Run, Stop the Run

Inside Texas' Mike Blackwell gives his thoughts on the Longhorns going old school and getting back to the two most basic principles in football: running and stopping the run.

Vince Lombardi said a lot of things during his coaching career. He said if you block and tackle better than the other team that you'd win. He said if you're a running back, you need to simply run to daylight. He said that games are won on the line of scrimmage – win there and you win the game, said Saint Vince.

And most importantly, he said that two things are imperative for good football teams: they must run the ball, and they must stop the other team from running the ball.

Had Vince seen Saturday's 52-7 Texas win over Rice, he would've been a happy old coach. The Longhorns ran . . . and ran and ran and ran. And they stonewalled the Owls' anemic rushing offense.

Not coincidentally, the Longhorns dominated Rice, a fact that would've surprised old Vince not in the least.

Mack Brown's desire to run the football was evident from Texas' opening drive, which began on the Longhorns' own 35 yard-line. Texas promptly ran the ball six times, the sixth of which a four-yard touchdown run by Selvin Young, who carried three times for 36 yards on the drive. His running mate, Jamaal Charles, ran twice for 21 yards.

Even quarterback Colt McCoy got into the act, with a seven-yard carry on the first play of the game.

"We felt like with their defensive scheme, we could go with two tight ends and pretty much put a hat on everybody," said Texas offensive coordinator Greg Davis. "And we challenged our offensive line and backs. We told them they ought to take over this game early, and they certainly did that."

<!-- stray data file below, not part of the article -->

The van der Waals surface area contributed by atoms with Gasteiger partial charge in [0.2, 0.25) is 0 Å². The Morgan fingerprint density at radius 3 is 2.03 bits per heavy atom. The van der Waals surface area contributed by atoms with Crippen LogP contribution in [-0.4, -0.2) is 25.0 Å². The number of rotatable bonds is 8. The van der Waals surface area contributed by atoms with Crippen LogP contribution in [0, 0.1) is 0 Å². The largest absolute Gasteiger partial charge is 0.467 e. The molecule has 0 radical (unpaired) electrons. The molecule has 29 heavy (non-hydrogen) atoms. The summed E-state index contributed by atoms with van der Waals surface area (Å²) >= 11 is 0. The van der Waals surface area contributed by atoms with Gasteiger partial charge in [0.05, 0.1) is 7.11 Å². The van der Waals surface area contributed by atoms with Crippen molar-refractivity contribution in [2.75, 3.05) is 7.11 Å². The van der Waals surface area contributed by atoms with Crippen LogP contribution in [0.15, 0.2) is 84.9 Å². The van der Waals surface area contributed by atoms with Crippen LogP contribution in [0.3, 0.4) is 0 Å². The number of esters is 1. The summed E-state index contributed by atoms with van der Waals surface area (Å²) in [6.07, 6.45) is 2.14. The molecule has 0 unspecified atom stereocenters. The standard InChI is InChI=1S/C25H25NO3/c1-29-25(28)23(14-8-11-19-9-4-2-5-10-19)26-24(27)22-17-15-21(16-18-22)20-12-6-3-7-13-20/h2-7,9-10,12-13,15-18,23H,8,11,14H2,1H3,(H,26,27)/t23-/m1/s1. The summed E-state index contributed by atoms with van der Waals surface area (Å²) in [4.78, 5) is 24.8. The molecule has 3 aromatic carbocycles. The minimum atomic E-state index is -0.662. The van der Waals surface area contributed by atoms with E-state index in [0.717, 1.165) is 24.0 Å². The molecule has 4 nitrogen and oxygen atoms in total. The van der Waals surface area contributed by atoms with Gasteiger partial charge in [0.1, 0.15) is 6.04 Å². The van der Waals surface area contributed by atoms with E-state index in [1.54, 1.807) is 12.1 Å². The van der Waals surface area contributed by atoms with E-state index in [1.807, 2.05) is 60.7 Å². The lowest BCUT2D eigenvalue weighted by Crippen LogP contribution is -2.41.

The numbers were stunning: Young carried 15 times for 101 yards and one touchdown. Charles (sudden thought: has there ever been a better second team running back?) – ran like the pre-ankle injury Charles of last season, gaining 109 yards on just eight carries and a touchdown. Backup quarterback Jevan Snead gouged the Owls as well with 61 yards on 6 carries.

Heck, even receiver Jordan Shipley added to the gaudy rushing totals, picking up 40 yards on a reverse in the first quarter.

You think old Vince would've enjoyed running that Green Bay power sweep with these guys? Most certainly, especially if Rice was the opponent. And especially with this Texas offensive line, a seasoned unit with national championship rings on their fingers and chips on their shoulders after losing last week at home to Ohio State.

Davis said he expected to have success running the football against the Owls, but did not expect to dominate the game in such an emphatic manner.

"I thought we would've thrown the ball more than 10 times," Davis said. "But the line was really coming off the ball so well, and we were so ahead of the chains that we didn't take as many shots down the field as we had prepared to do."

Defensively, the Longhorns swarmed the Owls, who could manage just 168 total yards. Rice finished with -12 yards rushing on 17 carries.

The Texas defense even scored in the game, thanks to a double-team by tackle Frank Okam and end Tim Crowder. Okam wrapped up Joel Armstrong and Crowder simply yanked the ball from the quarterback's hands, a graphic and fitting example of the Longhorns' dominance on this night.

The Owls spoiled the Longhorns' shutout try with a seven-play, 78-yard drive late in the fourth quarter that ended with Armstrong hitting Jarett Dillard on a six-yard touchdown pass with 3:15 left in the game.

Brown stated the obvious after the game.

"Our guys had a bad taste in their mouths all week," Brown said. "We came out and dominated both lines of scrimmage."

That was evident from the very beginning until the very end. The Longhorns piled up a whopping 493 yards of total offense – 330 rushing, 163 passing. And again, if you missed this stat earlier – the Owls were swarmed for a total of -12 yards rushing.

Minus twelve.

Twelve yards less that zero.

Abraham Lincoln had more yards rushing than Rice on Saturday.

"We challenged the kids all week to be physical," said Texas defensive coordinator Gene Chizik. "And that starts up front with the defensive line. We were able to get a lot of vertical push on the defensive line."

Vince would heartily, and happily, agree.

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